|From last week's mission, we know that labels such as "organic," "cage-free" and "certified humane" don't mean all we think they do.
In our soon-to-be released film Vegucated, one of the film subjects calls a well-known organic company and asks a bunch of questions I gave her that most people don't think to ask. The answers were pretty surprising. And we got them aaaallll on speakerphone.
This week your mission is to call your favorite supplier of "sustainable" and "humane" animal products and ask them some of these questions.
If you buy animal products from a store, march to your fridge, look up the label of your milk/eggs/meat, etc. and find the customer service number for the company. If you go to a farmer's market, bring this list of questions the next time you go.
Tip: Being polite and framing your question as a consumer/fan of their product might help you get the real scoop.
What are your requirements for space/access to pasture? What are the requirements around frequency and duration for access to pasture?
Do you have any regulations around stocking densities? (How many animals per bit of space.) How about flock or herd size?
Are there any rules surrounding handling and transport?
(Organic standards, for example, do not stipulate anything special for handling or transport.)
Do the animals go to special slaughterhouses? Or are there any specific/special humane slaughter regulations? If so, what?
(Organic slaughter standards, for example, have no bearing on humane treatment of animals. They're more concerned with clean equipment.)
GRASS FED, ORGANIC OR "HUMANELY RAISED" CATTLE
How are your steers castrated? Is any anesthetic used?
(They're often castrated by a kind of crimping iron or by a rubber band that cuts off circulation until the organ falls off. Without anesthesia.)
Are ear-notching, hot branding, and de-horning or disbudding allowed? If so, is anesthesia required?
(Disbudding is a way to destroy horn cells to prevent horn growth at a very young age. This is accomplished by cauterizing them with a hot iron, physically scooping out the horn cells, or by a chemical paste that burns off the cells. Anesthesia is often not required if the cattle are young.)
Specific to "Beef" Cattle:
Are your cattle grass fed and grass finished or are they grain finished?
(Some grass fed cattle are put into a feedlot for the last 3-5 months of their lives so that they're fattened with grain before they go to slaughter.)
Specific to "Dairy" Cattle:
Are tail-docking and de-horning or de-budding permitted? If so, is anesthesia required?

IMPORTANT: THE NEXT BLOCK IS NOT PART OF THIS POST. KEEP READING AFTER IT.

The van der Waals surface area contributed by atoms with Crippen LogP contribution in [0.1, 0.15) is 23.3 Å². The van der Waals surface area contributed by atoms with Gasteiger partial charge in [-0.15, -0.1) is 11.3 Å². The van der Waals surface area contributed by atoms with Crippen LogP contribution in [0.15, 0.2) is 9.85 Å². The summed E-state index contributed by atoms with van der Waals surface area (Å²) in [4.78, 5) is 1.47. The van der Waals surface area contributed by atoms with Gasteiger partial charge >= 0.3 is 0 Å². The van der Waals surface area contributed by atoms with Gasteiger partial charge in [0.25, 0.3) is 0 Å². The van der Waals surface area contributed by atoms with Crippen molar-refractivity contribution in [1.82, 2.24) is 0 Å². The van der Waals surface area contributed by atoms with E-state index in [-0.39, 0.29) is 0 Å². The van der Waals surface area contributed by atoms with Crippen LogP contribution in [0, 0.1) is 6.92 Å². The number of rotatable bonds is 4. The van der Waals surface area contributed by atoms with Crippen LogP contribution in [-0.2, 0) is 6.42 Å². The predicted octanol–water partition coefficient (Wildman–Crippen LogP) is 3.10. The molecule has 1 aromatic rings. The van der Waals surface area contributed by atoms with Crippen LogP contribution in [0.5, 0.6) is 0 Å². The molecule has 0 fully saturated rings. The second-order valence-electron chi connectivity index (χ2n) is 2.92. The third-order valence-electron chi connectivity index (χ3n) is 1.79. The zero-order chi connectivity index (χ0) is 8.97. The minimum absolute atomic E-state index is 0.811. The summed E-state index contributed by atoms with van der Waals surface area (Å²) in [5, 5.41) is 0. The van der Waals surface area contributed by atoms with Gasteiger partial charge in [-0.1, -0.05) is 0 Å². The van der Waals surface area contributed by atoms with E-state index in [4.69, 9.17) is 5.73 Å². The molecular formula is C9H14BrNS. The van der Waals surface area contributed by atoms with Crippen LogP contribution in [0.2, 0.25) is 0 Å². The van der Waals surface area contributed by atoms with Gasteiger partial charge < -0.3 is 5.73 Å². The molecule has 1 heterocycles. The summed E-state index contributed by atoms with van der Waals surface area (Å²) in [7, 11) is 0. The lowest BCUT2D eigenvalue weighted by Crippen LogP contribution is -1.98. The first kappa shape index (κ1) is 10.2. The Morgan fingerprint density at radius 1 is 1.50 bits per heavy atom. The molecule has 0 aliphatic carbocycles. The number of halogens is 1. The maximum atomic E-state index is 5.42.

Are the male offspring allowed to be sold, then killed for veal or beef? If so, are the calves kept on tethers or in hutches? Are there any requirements regarding their ability to move or have access to pasture? Are they kept isolated or are they allowed to socialize with other cattle?
(I called a large organic dairy company, who told me "Ma'am, we cannot tell our farmers what to do with their calves.")
If a cow develops an infection or inflammation like mastitis (painful inflammation of mammary glands), does she get treated by antibiotics? Or is she killed?
(Medication is not allowed for organic cows, for example, so they're killed in the standard way: a bolt to the head.)
Do you have any bedding requirements?
Are slatted floors permitted?
(Pigs' legs can get stuck between the slats, and baby pigs have been known to fall into the manure pits below.)
What's the minimum farrowing space per sow?
(Translation: how much can the mommy pigs move around?)
Are toe-clipping and beak-trimming allowed? If so, is anesthesia required?
I know that chickens aren't covered under the Humane Methods of Slaughter Act. Do you have any requirements about the birds being rendered unconscious before their throats are slit?
Specific to Egg Layers:
Are there any special requirements for nesting boxes or litter for dust baths?
Do you buy your layers from hatcheries?
If they say "yes," ask them:
Are there any special regulations with regard to humane treatment of the baby chicks?
I know that baby male egg-type chickens are useless to the industry. Are they killed after hatching? If so, how?
(Most baby male chicks from organic and "humane" farms come from regular hatcheries and are either suffocated in plastic bags or ground up alive for pet food or fertilizer.)
Do any of the babies get to see their mothers?
(If they're from hatcheries, most certainly not.)
These questions are just the tip of the iceberg. This doesn't go into air quality control, lighting, weaning ages, etc. But these answers should certainly give you a better sense of things. From there, you can decide what you're comfortable with buying and from whom. Ideally, one would want to visit the farm and slaughterhouse to make sure that what they're saying is true...and not on the day they put out the welcome balloons.
If everyone who ate animal products actually only bought from farms whose practices they've seen and approved of, it would change farming virtually over night. And people would be eating a heck of a lot more plants.
Of course we think it's just easier to go vegan. ;-)
If you do call or ask these questions, please leave a comment and let us know what you found out. Knowledge is power!
Power to the people! (And the pigs!)